After he left Watford, Eric Worthington was a very successful coach.

He died with a guilt for which he has now atoned in Hornet Heaven...

Eric Worthington was a lean, hard-running forward who scored on his debut for Watford in August 1949.

For a while, he became a regular.

This was much to the fury of club legend Taffy Davies who wasn’t getting picked and wanted the manager (former England captain Eddie Hapgood) sacked. 

When Hapgood was fired, the next manager wasn’t interested in Eric. Eric left Watford.

He got himself a master’s degree in education and became a senior lecturer in PE at Loughborough College. He became a football academic, with great insight into the technical side of coaching. He worked at a high level within the English game.

In 1973 he was poached by the Australian Soccer Federation to become National Director of Coaching. He emigrated and helped bring about the first national soccer league.

He was also caretaker manager of the Australia national team for four matches in 1975. 

In 1999, he was inducted into Australia Football’s Hall of Fame. His legacy was that Australia now produces high-quality professional footballers and has competed at every World Cup finals from 2006.

Eric died in Sydney in November 2006 and entered Hornet Heaven at the age of 80.

In the afterlife he’s great mates with other former Watford players who died in Australia — particularly Freddie Bunce and Tommy Anderson.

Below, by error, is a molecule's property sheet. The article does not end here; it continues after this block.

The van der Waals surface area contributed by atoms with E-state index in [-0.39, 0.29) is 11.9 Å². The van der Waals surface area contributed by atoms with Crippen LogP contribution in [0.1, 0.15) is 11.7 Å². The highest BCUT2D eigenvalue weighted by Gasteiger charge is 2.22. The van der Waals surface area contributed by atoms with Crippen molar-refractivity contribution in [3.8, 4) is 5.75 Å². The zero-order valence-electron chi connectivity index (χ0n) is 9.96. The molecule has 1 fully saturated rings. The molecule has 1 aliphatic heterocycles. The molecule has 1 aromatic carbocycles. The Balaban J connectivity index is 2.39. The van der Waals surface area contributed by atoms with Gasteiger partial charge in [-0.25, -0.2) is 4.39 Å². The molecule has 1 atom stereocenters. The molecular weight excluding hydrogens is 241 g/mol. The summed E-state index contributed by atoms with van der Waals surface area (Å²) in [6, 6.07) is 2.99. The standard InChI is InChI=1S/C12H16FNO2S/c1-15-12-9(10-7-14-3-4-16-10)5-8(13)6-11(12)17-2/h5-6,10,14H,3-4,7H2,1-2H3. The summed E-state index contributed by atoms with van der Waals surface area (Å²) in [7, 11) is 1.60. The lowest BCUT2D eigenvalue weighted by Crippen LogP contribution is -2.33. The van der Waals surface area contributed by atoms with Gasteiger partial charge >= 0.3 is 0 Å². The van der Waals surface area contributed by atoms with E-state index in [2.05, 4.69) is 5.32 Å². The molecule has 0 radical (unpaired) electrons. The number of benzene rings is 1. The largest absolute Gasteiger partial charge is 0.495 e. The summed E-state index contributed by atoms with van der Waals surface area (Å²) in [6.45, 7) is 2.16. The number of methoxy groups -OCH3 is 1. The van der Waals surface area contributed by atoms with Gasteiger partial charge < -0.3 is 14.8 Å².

But for several years in Hornet Heaven he felt a deep sense of guilt. His conscience was hurting because, when he went off to Australia, he’d recently committed to a different coaching job. 

In 1972, he’d become the original manager of the newly-formed England national women’s team.

He managed the Lionesses to a 3-2 win in their first-ever official international match. (This was 100 years after the first men’s international, thanks to the FA having banned women’s football.)

But then, just before his second game, he resigned to go to Australia. 

He felt bad at the time. To try to make up for it, he presented the Women’s Football Association with a silver trophy to be played for by England and Scotland.

It became known as the Eric Worthington Cup — but only for a short while. In 1977, the WFA pressed the silverware into service as the Women’s FA Cup trophy when they needed a new one.

It felt to Eric as if his apology was no longer being acknowledged.

Happily, though, in Hornet Heaven, he now feels he’s atoned for his guilt in a small way.

At the start of the 2021/22 season, he discreetly encouraged the new Chief Steward, Daisy Meriden, to find a way to make women’s games accessible in Watford’s afterlife.

Daisy made it happen and now, belatedly, all Hornet Heaven residents can enjoy and support women’s football.

It’s another Eric Worthington legacy that not many people know about.

Eric Worthington was an inaudible presence in the final episode of Series 17 of Hornet Heaven — ‘A Fresh Pair of Eyes’. You can listen to that episode here.

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Read about other ‘Deceased Players of The Month’ here.